GAFFNEY — The son of the woman accused of killing former York Mayor Melvin Roberts – who was once a suspect in the 2010 killing and claimed he was targeted by police afterward – was sentenced Monday to more than 12 years in prison after pleading guilty to fraud and drug charges.
William Hunter Stephens, 49, was a suspect in Roberts’ killing, then claimed in court documents that he was only charged with credit card fraud and obtaining drugs in his dead stepfather’s name because police wanted to keep interrogating him.
Stephens’ mother, Julia Phillips, was Roberts’ live-in girlfriend for a decade. She was charged in May 2010 with killing Roberts after police said she fabricated a claim that she had been robbed and kidnapped when Roberts was strangled in his York driveway.
Phillips called her son twice before she called 911 on Feb. 4, 2010, police have said in court hearings. Police say Phillips did not work alone, but Stephens has never been charged in connection to Roberts’ killing.
Prosecutors allege Phillips killed Roberts because he was going to cut off financial support to her business and lifestyle.
Phillips pleaded guilty in 2011 to felony breach of trust charges stemming from the theft of $2,000 in rent money from Roberts’ real estate business.
Stephens claimed last year after his arrest he could not get a fair shake from Cherokee County prosecutors on the drug and fraud charges because Roberts knew many Cherokee prosecutors, so the prosecution of the charges he pleaded guilty to Monday was transferred to the state Attorney General’s office
On Monday, Stephens admitted to the three felonies, including using the identities of his long-dead stepfather and his brother to get prescription medications, run up thousands of dollars in credit card bills and pay for such expenses as cable television.
Stephens’ criminal history dates back to the 1980s, testimony showed, and he has spent at least three terms in state and federal prisons on drugs, fraud and other charges.
Stephens claimed in court Monday that he stole because of an addiction to painkillers and anti-depressants.
But his stepsister, Lori Phillips Gaffney, testified that Stephens’ claims of drug abuse are just a smokescreen for decades of loafing and stealing tens of thousands of dollars that started weeks after her father died in 1999. Stephens “victimized” her family for 13 years, Gaffney said, using a “computer as his weapon” to steal identities and run up massive bills.
“He started this game 13 years ago and continued it,” she said.
From 2000 to 2010 – while Phillips lived in York with Roberts – Stephens lived rent-free in the home in Gaffney that Phillips had shared with her late husband, Bryant Phillips, while scamming family members, Gaffney said.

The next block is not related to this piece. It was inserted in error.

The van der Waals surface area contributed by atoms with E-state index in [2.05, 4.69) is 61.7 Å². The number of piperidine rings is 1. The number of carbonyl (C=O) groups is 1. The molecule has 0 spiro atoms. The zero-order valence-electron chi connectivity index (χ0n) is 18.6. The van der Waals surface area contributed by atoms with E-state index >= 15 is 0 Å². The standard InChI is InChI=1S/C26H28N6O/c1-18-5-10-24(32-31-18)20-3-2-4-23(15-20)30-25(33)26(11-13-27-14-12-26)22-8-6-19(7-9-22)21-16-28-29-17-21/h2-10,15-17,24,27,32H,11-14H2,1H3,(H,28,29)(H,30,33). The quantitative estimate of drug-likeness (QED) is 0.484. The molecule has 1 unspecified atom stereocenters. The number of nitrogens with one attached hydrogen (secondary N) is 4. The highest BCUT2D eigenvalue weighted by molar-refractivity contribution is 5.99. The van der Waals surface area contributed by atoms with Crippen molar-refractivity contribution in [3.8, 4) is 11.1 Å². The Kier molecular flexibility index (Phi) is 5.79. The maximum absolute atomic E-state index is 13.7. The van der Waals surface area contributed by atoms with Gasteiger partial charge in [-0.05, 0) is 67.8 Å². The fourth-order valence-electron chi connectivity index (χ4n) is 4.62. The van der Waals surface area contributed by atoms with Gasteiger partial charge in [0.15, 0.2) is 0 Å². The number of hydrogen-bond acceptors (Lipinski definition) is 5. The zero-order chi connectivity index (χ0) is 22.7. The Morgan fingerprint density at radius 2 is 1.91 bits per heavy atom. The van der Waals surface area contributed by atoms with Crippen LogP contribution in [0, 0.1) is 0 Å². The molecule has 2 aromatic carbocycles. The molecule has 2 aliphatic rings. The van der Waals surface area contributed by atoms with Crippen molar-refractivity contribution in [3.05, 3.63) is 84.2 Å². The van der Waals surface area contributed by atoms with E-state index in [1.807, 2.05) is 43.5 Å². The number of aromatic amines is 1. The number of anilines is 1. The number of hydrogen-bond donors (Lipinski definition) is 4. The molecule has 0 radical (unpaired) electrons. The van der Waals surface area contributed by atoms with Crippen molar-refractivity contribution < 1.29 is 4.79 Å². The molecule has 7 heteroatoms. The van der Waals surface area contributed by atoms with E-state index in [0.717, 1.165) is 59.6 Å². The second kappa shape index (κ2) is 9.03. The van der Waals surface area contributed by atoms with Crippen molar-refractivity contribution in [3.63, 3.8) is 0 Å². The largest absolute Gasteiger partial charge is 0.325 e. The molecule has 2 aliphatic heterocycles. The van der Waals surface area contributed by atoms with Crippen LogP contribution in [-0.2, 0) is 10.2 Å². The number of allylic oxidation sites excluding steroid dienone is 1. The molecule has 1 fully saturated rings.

Gaffney and her sister continue to pay taxes, monthly bills and other expenses on the home of their late father. Bryant Phillips’ will stated Julia Phillips could live in the home until she died.
Stephens faced up to 25 years in prison for all three counts, which alleged frauds starting back to 2008. Circuit Court Judge Derham Cole – the same judge assigned to Julia Phillips’ murder case – sentenced Stephens to half the maximum time. He does get credit for the 15 months he has been in jail since his arrest.
One of Stephens’ court-appointed lawyers, assistant Cherokee County public defender Michael Berry, had asked Cole for leniency. He said after Monday’s hearing he was “surprised” at the length of the sentence. He declined further comment.
Stephens’ other lawyer, Myrtle Beach criminal defense attorney William Luse, alleged in court papers last year that Stephens was “only indicted for a drug charge after the state believed the defendant was part of the alleged murder of Melvin Roberts.” He could not be reached for comment after court.
Luse did not mention that allegation in court Monday.
One of Roberts’ sons, Ronnie Roberts, attended the sentencing hearing. He said afterward he was pleased that Stephens can no longer “victimize anyone else.”
“Now he will be separated from his mother, the same person who is charged in the death of my father,” Roberts said.
Monday’s sentencing is just the latest twist in the three years since the death of Roberts, 79, who had practiced law for 55 years in York when he was killed. Phillips was arrested three months later, when police said testing showed gunpowder residue on her clothes and that she had lied about being robbed.
Just days after her arrest, the Cherokee County coroner exhumed Bryant Phillips’ body when Gaffney asked for an investigation of his death because her stepmother had just been charged with killing Roberts.
That investigation remains pending.
Gaffney then successfully sued to have both Stephens and Phillips kicked out of the home that Bryant and Julia Phillips lived in before he died. That eviction remains on hold because Judge Cole ruled that Phillips has to live there on house arrest while waiting her murder trial.
Phillips’ prosecution is being handled by Greenville solicitors and Cole, who is based in Spartanburg, because of Roberts’ long-standing connections to York County’s prosecutors and judges.
The murder case remains on hold while Phillips is undergoing mental competency testing. Her lawyer, Bobby Frederick, claimed in court papers that she is incompetent to stand trial and can’t assist in her own defense.
Andrew Dys • 803-329-4065